6. ThomasL

    ChH (#5),

    You would think they could figure such out, but they haven’t yet. Most people have given up on the printed press not because there is “free”, but rather the lies are ever more blatant (or “spin” or “framing” – however you wish to put the attempt to direct thought rather than provide information). Most people desire untarnished information, not instructions about how to think about something, unfortunately mostly what we get in the mainstream press is a world outlook with supporting spin…

    They’ve been declaring the end of literacy for as long as I’ve been alive, yet books continue to sell and strong writing still finds an audience (just look at the web for examples). I still believe in the free market of ideas, and over time those ideas which hold value will prevail. That there are many who are not interested is nothing new, nor cause for hand wringing (it follows the same flawed logic as everyone needs a college degree – which leads to one asking what such would be worth once everyone has one – does it mean anything anymore??).

    The last thing we need are more gate keepers. If they want to survive they will have to satisfy the readership and the advertisers will take a back seat, but I doubt they are willing to restructure their business model – too many vested interests.

    The ironic part of this is the idea of the publishers that someone needs to filter the info for validity and the problem with the internet is people not challenging themselves with alternative viewpoints (like the press has ever been a leader with that). They are so vested they can’t recognize the contradiction in their argument

  7. TB

    I think we’re at risk of buying “just so” stories while the reality of the situation developes in an entirely different direction. For instance I’ve noticed in the Chicago area that larger media corporations with the money to invest in programing have been the most likely to develop sites that rely on free or cheap news gathers. That’s not putting pressure on the big MSM, that’s squeezing the small businesses.
    I’m seeing the beginnings of the Walmarting of local media – low low wages with profits all heading to corporate headquarters.
    That’s not the Internet that some commentators seem to think is evolving.

  8. TB

    “The last thing we need are more gate keepers.”

    I don’t think you understand the role of gatekeepers. Even a site like dailykos has “rescue rangers” who give links to notable diaries that people might have missed.
    Every blogger is their own gatekeeper and TPM doesn’t let any stranger post something on their front page.
    There’s legitimate reasons for being angry at MSM – I know I am – but I’m not about to throw out the baby with the bathwater.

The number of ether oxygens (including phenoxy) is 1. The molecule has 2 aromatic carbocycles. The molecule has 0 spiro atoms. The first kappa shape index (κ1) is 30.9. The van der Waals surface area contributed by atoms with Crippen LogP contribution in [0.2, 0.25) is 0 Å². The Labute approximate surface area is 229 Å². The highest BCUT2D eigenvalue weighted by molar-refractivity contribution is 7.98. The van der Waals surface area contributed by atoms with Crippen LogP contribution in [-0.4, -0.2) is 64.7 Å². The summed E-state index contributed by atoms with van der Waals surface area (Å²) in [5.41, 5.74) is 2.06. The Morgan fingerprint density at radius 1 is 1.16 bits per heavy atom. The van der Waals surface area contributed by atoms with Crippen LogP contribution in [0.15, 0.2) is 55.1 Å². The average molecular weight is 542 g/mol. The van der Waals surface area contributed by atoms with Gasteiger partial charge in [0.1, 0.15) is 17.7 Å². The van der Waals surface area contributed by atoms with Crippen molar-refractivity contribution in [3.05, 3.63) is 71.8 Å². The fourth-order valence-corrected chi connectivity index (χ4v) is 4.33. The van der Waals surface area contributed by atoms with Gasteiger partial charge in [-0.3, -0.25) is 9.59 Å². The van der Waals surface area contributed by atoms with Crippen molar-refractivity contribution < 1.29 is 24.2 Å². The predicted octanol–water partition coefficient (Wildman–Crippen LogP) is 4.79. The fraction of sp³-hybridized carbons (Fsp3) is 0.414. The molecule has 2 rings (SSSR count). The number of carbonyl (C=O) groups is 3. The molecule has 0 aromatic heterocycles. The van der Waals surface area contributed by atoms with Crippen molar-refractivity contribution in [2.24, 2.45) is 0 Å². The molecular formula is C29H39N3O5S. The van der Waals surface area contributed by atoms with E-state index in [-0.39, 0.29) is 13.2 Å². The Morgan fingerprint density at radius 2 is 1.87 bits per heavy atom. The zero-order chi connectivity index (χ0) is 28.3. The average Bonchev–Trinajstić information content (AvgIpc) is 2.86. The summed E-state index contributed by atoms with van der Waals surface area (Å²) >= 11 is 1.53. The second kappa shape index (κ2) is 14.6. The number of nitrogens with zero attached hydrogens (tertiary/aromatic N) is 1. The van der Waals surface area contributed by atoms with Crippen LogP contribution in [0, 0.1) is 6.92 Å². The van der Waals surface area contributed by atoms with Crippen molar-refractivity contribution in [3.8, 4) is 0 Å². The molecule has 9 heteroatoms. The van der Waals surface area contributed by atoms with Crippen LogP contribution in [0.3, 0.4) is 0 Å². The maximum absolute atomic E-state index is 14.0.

9. Anthony McCarthy

    When I had my first blog, I was tempted to try to find out what would get the biggest response and might attract the most readers. Then I remembered what James Wolcott said, of Pauline Kael, that she took risks to say what she thought was true even when she had to fight with her editor who was worried about offending potential readers.

    I figure if I start trimming the truth for popularity, there wasn’t any reason for me to bother writing blog posts, I’d have surrendered to the MO of the corporate media.

    On the other hand, while you most often don’t get what you pay for with the for-pay media, you’re guaranteed to not get it if the people doing the reporting aren’t able to earn a living.

    The bigger crisis in news is that real reporting, of facts, not “sides” or opinions or propaganda, has been killed off by the for profit corporations that have a stranglehold on newspapers. It’s not enough that a good paper makes a profit, it has to turn the largest profit and not displease its corporate overlords, advertisers or the friends of those. The bigger story is the cold blooded murder of news at the hands of NPR, PBS, The NYT, the WaPo, ABC, …. down to the sewers on cable.

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About Chris Mooney

Chris is a science and political journalist and commentator and the author of three books, including the New York Times bestselling The Republican War on Science--dubbed "a landmark in contemporary political reporting" by Salon.com and a "well-researched, closely argued and amply referenced indictment of the right wing's assault on science and scientists" by Scientific American--Storm World, and Unscientific America: How Scientific Illiteracy Threatens Our Future, co-authored by Sheril Kirshenbaum. They also write "The Intersection" blog together for Discover blogs. For a longer bio and contact information, see here.